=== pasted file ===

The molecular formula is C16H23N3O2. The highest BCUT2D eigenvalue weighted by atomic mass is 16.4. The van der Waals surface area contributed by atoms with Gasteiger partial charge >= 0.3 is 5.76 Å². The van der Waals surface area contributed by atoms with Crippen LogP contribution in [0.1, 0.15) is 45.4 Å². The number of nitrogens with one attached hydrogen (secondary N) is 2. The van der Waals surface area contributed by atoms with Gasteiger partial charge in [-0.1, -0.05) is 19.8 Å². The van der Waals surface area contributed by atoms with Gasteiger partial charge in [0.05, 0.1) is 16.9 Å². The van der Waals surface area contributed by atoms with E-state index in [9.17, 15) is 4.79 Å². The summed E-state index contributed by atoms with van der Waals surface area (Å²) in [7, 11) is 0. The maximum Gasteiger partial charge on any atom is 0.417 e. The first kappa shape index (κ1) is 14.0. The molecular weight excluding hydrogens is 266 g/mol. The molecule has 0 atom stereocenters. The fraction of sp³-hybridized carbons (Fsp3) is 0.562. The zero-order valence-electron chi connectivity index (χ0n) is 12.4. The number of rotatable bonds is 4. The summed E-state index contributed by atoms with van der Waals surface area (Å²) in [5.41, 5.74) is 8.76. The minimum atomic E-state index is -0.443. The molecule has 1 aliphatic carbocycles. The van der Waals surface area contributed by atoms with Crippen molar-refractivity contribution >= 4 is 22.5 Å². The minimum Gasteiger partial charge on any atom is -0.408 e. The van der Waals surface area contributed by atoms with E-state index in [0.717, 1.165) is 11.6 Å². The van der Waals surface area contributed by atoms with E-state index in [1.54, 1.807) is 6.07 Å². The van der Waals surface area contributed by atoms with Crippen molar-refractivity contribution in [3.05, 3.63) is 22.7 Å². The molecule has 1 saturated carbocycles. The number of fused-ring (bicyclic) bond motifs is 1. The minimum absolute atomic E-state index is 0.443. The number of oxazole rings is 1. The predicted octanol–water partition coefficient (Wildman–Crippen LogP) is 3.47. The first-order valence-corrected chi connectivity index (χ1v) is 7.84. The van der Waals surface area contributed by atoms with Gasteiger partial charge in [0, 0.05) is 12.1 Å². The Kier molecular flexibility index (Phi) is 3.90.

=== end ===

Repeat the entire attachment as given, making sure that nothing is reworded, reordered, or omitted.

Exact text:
The molecular formula is C16H23N3O2. The highest BCUT2D eigenvalue weighted by atomic mass is 16.4. The van der Waals surface area contributed by atoms with Gasteiger partial charge >= 0.3 is 5.76 Å². The van der Waals surface area contributed by atoms with Crippen LogP contribution in [0.1, 0.15) is 45.4 Å². The number of nitrogens with one attached hydrogen (secondary N) is 2. The van der Waals surface area contributed by atoms with Gasteiger partial charge in [-0.1, -0.05) is 19.8 Å². The van der Waals surface area contributed by atoms with Gasteiger partial charge in [0.05, 0.1) is 16.9 Å². The van der Waals surface area contributed by atoms with E-state index in [9.17, 15) is 4.79 Å². The summed E-state index contributed by atoms with van der Waals surface area (Å²) in [7, 11) is 0. The maximum Gasteiger partial charge on any atom is 0.417 e. The first kappa shape index (κ1) is 14.0. The molecular weight excluding hydrogens is 266 g/mol. The molecule has 0 atom stereocenters. The fraction of sp³-hybridized carbons (Fsp3) is 0.562. The zero-order valence-electron chi connectivity index (χ0n) is 12.4. The number of rotatable bonds is 4. The summed E-state index contributed by atoms with van der Waals surface area (Å²) in [5.41, 5.74) is 8.76. The minimum atomic E-state index is -0.443. The molecule has 1 aliphatic carbocycles. The van der Waals surface area contributed by atoms with Crippen molar-refractivity contribution >= 4 is 22.5 Å². The minimum Gasteiger partial charge on any atom is -0.408 e. The van der Waals surface area contributed by atoms with E-state index in [0.717, 1.165) is 11.6 Å². The van der Waals surface area contributed by atoms with E-state index in [1.54, 1.807) is 6.07 Å². The van der Waals surface area contributed by atoms with Crippen molar-refractivity contribution in [3.05, 3.63) is 22.7 Å². The molecule has 1 saturated carbocycles. The number of fused-ring (bicyclic) bond motifs is 1. The minimum absolute atomic E-state index is 0.443. The number of oxazole rings is 1. The predicted octanol–water partition coefficient (Wildman–Crippen LogP) is 3.47. The first-order valence-corrected chi connectivity index (χ1v) is 7.84. The van der Waals surface area contributed by atoms with Gasteiger partial charge in [0, 0.05) is 12.1 Å². The Kier molecular flexibility index (Phi) is 3.90.